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Gmane
From: Eugenio Tisselli <cubo23-/E1597aS9LQAvxtiuMwx3w <at> public.gmane.org>
Subject: Update: Conflict minerals and radical impotence
Newsgroups: gmane.culture.internet.nettime
Date: Monday 16th April 2012 15:12:49 UTC (over 5 years ago)
Dear nettimers,

A few weeks ago, I posted a note to this list, "turning a q into a faq:
cheap computers and conflict minerals". Briefly, the note was about asking
the manufacturers of the ultra-cheap Raspberry Pi computer about their
corporate stance on conflict minerals.
http://permalink.gmane.org/gmane.culture.internet.nettime/6662 


I just wanted to update you on what has happened since then. A few people
responded to the call of turning the (Q)uestion about conflict minerals
into a FAQ. And, sadly, we got incredibly pathetic replies, with which the
manufacturers either tried to argue that the Raspberry Pi "only" used very
little quantities of conflict minerals, or even dismissed the issue because
"it's almost impossible to avoid conflict minerals, [and that's why we
ignore them]"

Read this thread for yourself:
http://www.raspberrypi.org/faqs#comment-17253 


On subsequent questions, the Raspberry Pi staff started to get quite
aggressive:
http://www.raspberrypi.org/faqs#comment-18666 


I tried to reply to this last comment, but my reply was never published.
Here's what I tried to tell them:

"Yes, we deserve an answer. For the simple reason that we are potential
buyers of the Raspberry Pi, and you are the manufacturers. If you don't
believe we deserve a reply, why did you open a FAQ page? And no, we are not
'bugging' you. We are simply asking legitimate questions. In the case of
bigger manufacturers of electronic devices (such as Apple), there are,
correspondingly, bigger organizations asking these same questions. See, for
example, Enough project's company rankings: http://www.raisehopeforcongo.org/content/conflict-minerals-company-rankings"

A small company shouldn't be free from scrutiny from its (potential)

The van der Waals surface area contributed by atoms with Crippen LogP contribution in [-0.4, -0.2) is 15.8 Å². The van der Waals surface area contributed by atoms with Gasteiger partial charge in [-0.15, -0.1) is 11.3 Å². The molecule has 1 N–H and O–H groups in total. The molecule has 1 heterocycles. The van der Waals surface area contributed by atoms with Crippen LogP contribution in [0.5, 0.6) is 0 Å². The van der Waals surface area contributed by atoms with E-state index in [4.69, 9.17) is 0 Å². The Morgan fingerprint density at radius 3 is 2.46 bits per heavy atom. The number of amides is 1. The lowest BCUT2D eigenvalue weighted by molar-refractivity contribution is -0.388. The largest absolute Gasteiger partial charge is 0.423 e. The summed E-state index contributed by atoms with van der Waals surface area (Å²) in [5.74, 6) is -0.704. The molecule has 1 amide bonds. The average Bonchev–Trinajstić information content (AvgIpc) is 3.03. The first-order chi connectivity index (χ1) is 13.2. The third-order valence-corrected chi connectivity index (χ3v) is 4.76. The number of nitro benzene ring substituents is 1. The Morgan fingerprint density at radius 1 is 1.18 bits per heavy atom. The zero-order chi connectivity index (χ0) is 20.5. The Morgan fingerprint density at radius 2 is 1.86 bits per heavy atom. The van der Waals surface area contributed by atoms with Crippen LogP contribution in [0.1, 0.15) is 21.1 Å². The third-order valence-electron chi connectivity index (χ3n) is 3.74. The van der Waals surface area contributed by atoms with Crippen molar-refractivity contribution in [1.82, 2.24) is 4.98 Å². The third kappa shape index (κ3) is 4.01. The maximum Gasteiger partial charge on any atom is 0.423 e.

consumers. No matter how big or small, we should demand clear corporate
responsibilities from the companies that manufacture our devices. Simply
stating that a device is being built on the principles of "... want(ing) to
break the paradigm where without spending hundreds of pounds on a PC,
families can’t use the internet. We want owning a truly personal computer
to be normal for children.", such as the Raspberry Pi (http://www.raspberrypi.org/about),
doesn't justify a careless attitude towards conflict minerals. The "we
can't do anything about it" narrative simply feeds the average consumer's
feeling of radical impotence, in a time when we are becoming increasingly
empowered to *actually* change things and make a difference. And when this
story comes from a manufacturer, well... it's simply saddening.

We used to evaluate our electronic devices on criteria such as price,
computational power or interface design. Some of the more
politically-inclined users prefer devices that support open source
operating systems rather proprietary ones. But, given the state of the
world, we should also consider ecological and social impacts of a company's
practices as important criteria.

The makers of Raspberry Pi are aggressively ignoring the issue of conflict
minerals and, by the tone of their replies, they are not even willing to
make a corporate responsibility statement. Bear that in mind before you
consider buying their products.

Thank you for reading.
Eugenio.
 
CD: 3ms